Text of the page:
Incidence and Substitution in Enterprise Zone Programs: The Case of Colorado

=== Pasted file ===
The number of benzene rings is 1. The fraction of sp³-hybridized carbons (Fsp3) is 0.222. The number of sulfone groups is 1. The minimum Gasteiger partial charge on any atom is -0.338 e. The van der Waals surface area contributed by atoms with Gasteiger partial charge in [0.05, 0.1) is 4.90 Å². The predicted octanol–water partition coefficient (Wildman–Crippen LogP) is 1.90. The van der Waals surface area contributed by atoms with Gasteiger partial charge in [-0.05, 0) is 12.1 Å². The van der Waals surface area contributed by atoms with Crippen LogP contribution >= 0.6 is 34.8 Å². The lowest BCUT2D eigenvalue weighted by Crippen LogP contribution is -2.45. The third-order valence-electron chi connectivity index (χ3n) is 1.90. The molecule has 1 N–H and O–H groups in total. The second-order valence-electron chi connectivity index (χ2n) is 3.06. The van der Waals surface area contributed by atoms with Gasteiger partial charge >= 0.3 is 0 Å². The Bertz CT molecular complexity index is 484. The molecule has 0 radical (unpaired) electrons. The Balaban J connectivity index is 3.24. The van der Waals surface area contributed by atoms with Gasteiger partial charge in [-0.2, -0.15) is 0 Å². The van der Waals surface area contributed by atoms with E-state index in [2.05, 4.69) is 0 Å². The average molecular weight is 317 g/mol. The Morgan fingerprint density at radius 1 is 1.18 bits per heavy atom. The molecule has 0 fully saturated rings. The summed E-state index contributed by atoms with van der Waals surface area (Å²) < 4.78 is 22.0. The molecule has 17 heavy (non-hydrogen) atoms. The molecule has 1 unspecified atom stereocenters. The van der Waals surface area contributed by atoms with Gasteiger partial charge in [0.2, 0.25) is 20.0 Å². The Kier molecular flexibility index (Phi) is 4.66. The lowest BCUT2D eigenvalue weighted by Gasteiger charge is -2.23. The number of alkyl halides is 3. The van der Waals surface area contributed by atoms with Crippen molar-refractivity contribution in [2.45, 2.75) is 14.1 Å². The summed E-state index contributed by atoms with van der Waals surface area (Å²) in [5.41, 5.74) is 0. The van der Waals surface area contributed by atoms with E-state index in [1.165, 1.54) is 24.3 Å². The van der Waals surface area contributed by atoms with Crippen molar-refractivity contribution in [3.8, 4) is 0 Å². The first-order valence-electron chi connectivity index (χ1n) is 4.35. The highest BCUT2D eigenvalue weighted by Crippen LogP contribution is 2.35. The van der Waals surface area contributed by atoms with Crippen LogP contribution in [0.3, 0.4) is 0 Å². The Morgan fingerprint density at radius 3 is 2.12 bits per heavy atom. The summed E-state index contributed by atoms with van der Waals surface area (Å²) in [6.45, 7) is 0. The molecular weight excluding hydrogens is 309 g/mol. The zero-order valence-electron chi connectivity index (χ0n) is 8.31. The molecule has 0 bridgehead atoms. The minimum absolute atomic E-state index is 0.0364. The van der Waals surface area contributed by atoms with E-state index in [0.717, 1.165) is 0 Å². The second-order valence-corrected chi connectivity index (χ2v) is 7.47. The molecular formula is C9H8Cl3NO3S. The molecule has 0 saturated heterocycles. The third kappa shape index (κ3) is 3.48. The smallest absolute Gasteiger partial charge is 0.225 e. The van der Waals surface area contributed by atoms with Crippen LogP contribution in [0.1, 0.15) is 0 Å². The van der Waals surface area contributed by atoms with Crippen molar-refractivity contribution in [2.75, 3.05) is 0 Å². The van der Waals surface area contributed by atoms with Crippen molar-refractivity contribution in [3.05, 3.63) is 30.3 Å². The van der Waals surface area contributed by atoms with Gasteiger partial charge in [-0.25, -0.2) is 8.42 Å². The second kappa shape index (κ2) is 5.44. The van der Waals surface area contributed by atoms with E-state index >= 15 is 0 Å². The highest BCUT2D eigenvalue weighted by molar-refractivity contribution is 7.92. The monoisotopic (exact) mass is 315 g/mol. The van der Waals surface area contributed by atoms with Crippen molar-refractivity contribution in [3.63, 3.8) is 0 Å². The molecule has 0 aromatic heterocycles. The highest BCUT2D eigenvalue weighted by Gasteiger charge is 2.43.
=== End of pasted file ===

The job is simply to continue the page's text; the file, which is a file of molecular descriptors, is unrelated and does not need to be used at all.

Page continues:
Among 53,334 urban Colorado establishments, geographic information systems (GIS) techniques identify those that are and are not in enterprise zones (EZs). EZs have no effect on payroll per worker. Therefore, subsidy incidence is not on labor. Urban EZs do not increase employment per establishment, implying that subsidies induce net substitution effects for capital that counteract scale effects on labor. Rural EZs increase employment in the smallest of 13,278 establishments, implying that capital is less substitutable for labor with rural production functions and subsidy mixes. Employment effects differ across EZs. Equilibrium incidence of subsidies is probably on immobile factors such as commercial real estate.
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